A Travellerspoint blog

food ingredient business

Dear Sir /Madam

We got the your mail from the website and want to confirm if you are interested in food additives/ food ingredients business .

We are Qixiang Industrial Co.,Ltd, a manufacturer of corn processing products such as :

crystalline fructose(fruit sweet),

Dextrose monohydrate

Corn starch

Dextrose anhydrous


Sodium Gluconate

Liquid glucose


Ammonium bicarbonate FG

Sodium metabisulfite FG

wheat Gluten


Corn gluten meal

xanthan gum etc.

We also import red wine,olive oil,beverage from Colombia etc.
Our products are mainly used as food and beverage ingredients.And all of our products are non-GMO.

If you have any need,no hesitate to contact us.

Any of your feedback will be appreciated.

We hereby promise that we only export goods of excellent quality , if any claim we will pay by cash .

Best reagrds

Joseph wei


Web :www.qxindustrial.com (for chemicals )

E-mail: joseph@qxindustrial.com

MSN: startflying@hotmail.com


Qixiang aims to be your faithful partner in China.

Posted by HMB2010 09:11 Comments (0)

South America Pictures


Hi again,

Throughout my travels I tried to enjoy the experience of activities and not worry too much about capturing pictures of everything. That being said, I still took over 800 pictures over the 3 months!! Some of my fellow travelers on the Antarctic cruise took over 2000 on the 10 day voyage. I am positive they got better shots, but I think my pics capture at least the essence of the frozen continent and will be great reminders for me of my epic adventure!

I have trolled through the pics and whittled it down to my favorite 100 or so. If you need a minutes distraction in your day, I hope you will enjoy!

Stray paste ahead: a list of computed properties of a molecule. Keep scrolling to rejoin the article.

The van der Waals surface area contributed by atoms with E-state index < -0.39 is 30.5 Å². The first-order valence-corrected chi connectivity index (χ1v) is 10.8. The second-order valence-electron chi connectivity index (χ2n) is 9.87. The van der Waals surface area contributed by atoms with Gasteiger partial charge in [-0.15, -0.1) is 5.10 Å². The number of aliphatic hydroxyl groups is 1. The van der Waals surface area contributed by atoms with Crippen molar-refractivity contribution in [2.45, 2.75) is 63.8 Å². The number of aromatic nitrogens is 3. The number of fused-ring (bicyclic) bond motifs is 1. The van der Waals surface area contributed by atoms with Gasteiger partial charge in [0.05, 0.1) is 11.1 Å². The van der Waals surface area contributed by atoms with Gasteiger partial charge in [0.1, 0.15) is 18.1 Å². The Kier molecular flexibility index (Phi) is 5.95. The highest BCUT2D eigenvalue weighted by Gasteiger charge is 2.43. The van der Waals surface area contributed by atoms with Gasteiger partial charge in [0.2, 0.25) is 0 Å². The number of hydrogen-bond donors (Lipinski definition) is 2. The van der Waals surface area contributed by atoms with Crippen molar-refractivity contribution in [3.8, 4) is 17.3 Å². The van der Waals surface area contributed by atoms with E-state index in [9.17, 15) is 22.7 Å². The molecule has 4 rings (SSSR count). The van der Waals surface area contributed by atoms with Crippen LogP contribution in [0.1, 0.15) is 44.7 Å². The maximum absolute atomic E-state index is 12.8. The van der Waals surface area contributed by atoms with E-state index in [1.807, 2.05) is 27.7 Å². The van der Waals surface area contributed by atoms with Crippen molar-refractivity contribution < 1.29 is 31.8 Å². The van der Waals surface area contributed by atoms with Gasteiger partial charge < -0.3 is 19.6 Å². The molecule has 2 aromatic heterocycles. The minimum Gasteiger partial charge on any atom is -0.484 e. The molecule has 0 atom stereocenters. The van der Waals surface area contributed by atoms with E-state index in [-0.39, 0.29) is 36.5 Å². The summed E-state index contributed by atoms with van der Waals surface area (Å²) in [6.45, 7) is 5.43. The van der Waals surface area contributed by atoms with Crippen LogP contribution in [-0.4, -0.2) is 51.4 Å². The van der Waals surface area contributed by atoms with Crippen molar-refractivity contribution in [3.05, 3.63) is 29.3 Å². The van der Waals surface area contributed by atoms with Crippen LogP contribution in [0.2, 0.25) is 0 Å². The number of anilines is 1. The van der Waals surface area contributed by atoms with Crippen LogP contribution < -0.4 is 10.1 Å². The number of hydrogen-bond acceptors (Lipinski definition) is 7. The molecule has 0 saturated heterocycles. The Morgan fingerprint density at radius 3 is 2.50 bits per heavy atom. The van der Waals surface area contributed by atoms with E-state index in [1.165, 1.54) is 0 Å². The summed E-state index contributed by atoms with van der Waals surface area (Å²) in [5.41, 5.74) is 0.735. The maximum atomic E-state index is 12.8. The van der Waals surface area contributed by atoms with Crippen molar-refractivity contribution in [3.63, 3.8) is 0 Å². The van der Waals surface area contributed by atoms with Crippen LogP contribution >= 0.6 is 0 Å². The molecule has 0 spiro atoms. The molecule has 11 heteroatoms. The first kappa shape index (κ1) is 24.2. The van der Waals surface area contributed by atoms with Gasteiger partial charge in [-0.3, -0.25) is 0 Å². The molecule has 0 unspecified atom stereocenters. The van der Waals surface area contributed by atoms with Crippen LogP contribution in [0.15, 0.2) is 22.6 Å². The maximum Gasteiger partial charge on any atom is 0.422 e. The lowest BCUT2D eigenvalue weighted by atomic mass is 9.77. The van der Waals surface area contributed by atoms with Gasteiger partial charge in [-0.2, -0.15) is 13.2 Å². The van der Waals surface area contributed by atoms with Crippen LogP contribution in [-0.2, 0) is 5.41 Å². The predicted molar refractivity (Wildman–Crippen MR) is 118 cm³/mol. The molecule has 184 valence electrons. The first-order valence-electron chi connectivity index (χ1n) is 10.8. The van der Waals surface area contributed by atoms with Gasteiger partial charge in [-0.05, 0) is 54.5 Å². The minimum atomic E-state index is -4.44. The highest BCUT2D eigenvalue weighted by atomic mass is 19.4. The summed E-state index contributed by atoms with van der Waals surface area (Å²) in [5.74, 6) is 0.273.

Here is the link to my pics


Thanks for sharing my adventures with me!

Posted by HMB2010 10:24 Archived in USA Comments (0)


White frozen wonderful!

View Holly's Destinations on HMB2010's travel map.

Typical southern Antarctic scene

Typical southern Antarctic scene

Hi all,

I just returned from the true end of the world!! My cruise to Antarctica was incredible! My friend Barbara and I set sail from Ushuaia, Argentina through the Beagle channel and into open waters of the Drake Passage. The Drake is affectionately known as the Drake Shake or the Drake Lake. Just days before we left a much larger cruise ship had become disabled in the middle of the Drake in over 30 foot waves - the dreaded Drake Shake which left nearly everyone aboard sea sick. Luckily for us, we got the Drake Lake on both of our passings so no sea sickness!!!!! Although everyone on board, myself included, did wear the sea sick patch which left us drowsy and sleepy for the 2 days it took to cross the Drake Passage each way - but certainly much better than the alternative!!

During the crossing there wasn´t much to see other than waves and some beautiful southern birds - a few types of albatross and numerous types of petrals and terns. But as we approach the outer barrier islands of Antarctica we started to spot humpback whales!!! We saw quite a few of them and they were HUGE and very graceful as they made their surface sweeps for food and air before jack knifing back down to the depths. Although I didn´t see any breach, we saw lots of beautiful tails/flukes as they made their dives. We also started to see floating ice and were on the look out for our first ice berg sighting. Our ship´s crew catagorized ice bergs into 2 sizes, small and large, with large being - literally - bigger than a house!

Amazingly, our first real ice berg sighting was not only huge (it was probably as big as a brooklyn brownstone!), but included a colony of penguins floating along for a ride!! Although it is hard to capture the scale of all items in Antarctica, here is a pic!
First Iceberg!

First Iceberg!